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Clyde McPhatter

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Clyde McPhatter (Durham, North Carolina15 november 1932 – Teaneck (New Jersey)13 June 1972) was an American doo wopand rhythm and bluessinger. He was one of the first who combined with r & b and gospel was thus a precursor of the soul music.


McPhatter was a boy soprano and after his family from North Carolina had moved to New York City, a gospel group, The Mount Lebanon Singers, formed around him.Later he retained his tenor voice. In 1950 he won an "amateur night" at the Apollo Theater in New York. Billy Ward thereupon asked him to come sing in his R & B group BIlly Ward and His Dominoes. McPhatter was the lead singer on the first hit of the group, "Do Something For Me", which in 1951 to number six climbed into the R & BBillboard list. However, not always the tensions between Ward and McPhatter, who found that he had not got the recognition he deserved. He left the group in 1953.Jackie Wilson, whose singing style was influenced strongly by McPhatter, succeeded him at the Dominoes.

McPhatter got a recording contract with Atlantic Records by Ahmet Ertegün, who asked him to form a new group. That group was The Drifters. The first Drifters were old acquaintances of The Mount Lebanon Singers. They recorded four songs on during a session on 29 June 1953, but Atlantic boss Ertegün saw no bread in the combination and asked to form another group McPhatter. The new group members came from another gospel group, The Civitones. Under the name Clyde McPhatter & the Drifters they had in the autumn of 1953 a first hit, "Money Honey" (the b-side was another number that had included the original Drifters). In 1954 and 1955, there were successes such as "Such A Night", "Honey Love", "Bip Bam", "White Christmas" and "What'cha Gonna Do".

This was McPhatters's last recording with the group, because he was doing his military service. He went on as a solo artist. His first recording without the Drifters were "Love Has Joined Us Together", a duet with Ruth Brown (1955), and "Seven Days" (1956). That were followed by several R & B hits, including "Treasure of Love" (1956), "Long Lonely Nights" (1957) and "A lover's Question" (1958) reached the top of the Billboard R & B-list. "A lover's Question" was also a top 10 hit on the Billboard Hot 100(number 6).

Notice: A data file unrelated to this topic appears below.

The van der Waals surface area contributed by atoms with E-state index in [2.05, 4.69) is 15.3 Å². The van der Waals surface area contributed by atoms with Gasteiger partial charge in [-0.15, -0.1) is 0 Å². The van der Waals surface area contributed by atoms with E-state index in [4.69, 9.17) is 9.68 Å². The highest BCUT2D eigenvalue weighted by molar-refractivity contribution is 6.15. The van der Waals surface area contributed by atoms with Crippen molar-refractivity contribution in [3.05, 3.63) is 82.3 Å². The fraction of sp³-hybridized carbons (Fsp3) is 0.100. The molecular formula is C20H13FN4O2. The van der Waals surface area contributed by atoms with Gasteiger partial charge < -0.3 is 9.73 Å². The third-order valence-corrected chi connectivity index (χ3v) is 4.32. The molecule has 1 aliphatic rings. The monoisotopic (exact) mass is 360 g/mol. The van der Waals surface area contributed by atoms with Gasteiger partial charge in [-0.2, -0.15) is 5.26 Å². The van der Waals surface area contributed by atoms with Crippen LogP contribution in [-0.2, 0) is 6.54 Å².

After his time at Atlantic Records, he moved to MGM Records and then to Mercury Records. His last top 10 hit was "Lover Please" from 1962, a song written by Billy Swan.After his downfall. In 1968 he moved to England, where he still had success with his performances in clubs. In the early 1970s he returned to the United States. At Decca Records he released the lp "Welcome Home" from which, however, not the hoped-for success. The disillusioned McPhatter was hit heavily by now to the drink and on 13 June 1972 became a fatal heart attack him.

In 1987, Clyde McPhatter inducted into the Rock and Roll Hall of Fame.

Singles discography (as solo artist)[Edit]Edit

Title Highest Billboard-listing Pop Highest Billboard-listing R & B Year Tag
Love Has Joined Us Together/I Gotta Have You (with Ruth Brown) - 8 1955 Atlantic
Seven Days 44 2 1956
Treasure of Love 16 1
Without Love (There Is Nothing)/I make Believe 19 4 1957
Just to Hold My Hand 26 6
Thirty Days - -
Long Lonely Nights 49 1
Rock and Cry 93 -
Come What May 43 3 1958
Lover Please 32 4
A lover's Question 6 1
Lovey Dovey 49 12 1959 Atlantic
I Told Myself a Lie 70 MGM
Since you've Been Gone 39 14 Atlantic
Twice As Nice 91 MGM
You Went Back on Your Word 72 13 Atlantic
Let's Try Again 48 13 MGM
Just Give Me a Ring 96 1960 Atlantic
Deep Sea Ball/Let the Boogie-Woogie Roll - -
Think Me a Kiss 66 MGM
Ta Ta (Just Like a Baby) 23 7 Mercury
This Is Not Goodbye/One Right After Another - - MGM
Tomorrow Is a-Comin 103 - 1961 Mercury
I'll Love You Til the Cows Come Home 110 -
A Whole Heap of Love - -
I Never Knew 56 17
Same Time Same Place - -
Lover Please 7 - 1962
Little Bitty Pretty One 25 -
Maybe/I Do Believe - -
The Best Man Cried 118 -
From One To One 127 - 1963
Deep In the Heart of Harlem 90 90
Second Window, Second Floor - - 1964
Baby Baby/Lucille - -
Crying Won't Help You Now 117 22 1965
A Shot of Rhythm and Blues/I'm Not Going to Work Today - - 1966 Amy
Sweet and Innocent/Lavender Lace - - 1967
Baby You Got It - - 1968 Deram
I'll Belong to You/Book of Memories - - 1970 Decca
Why Can't We Get Together/Mixed Up Cup - -

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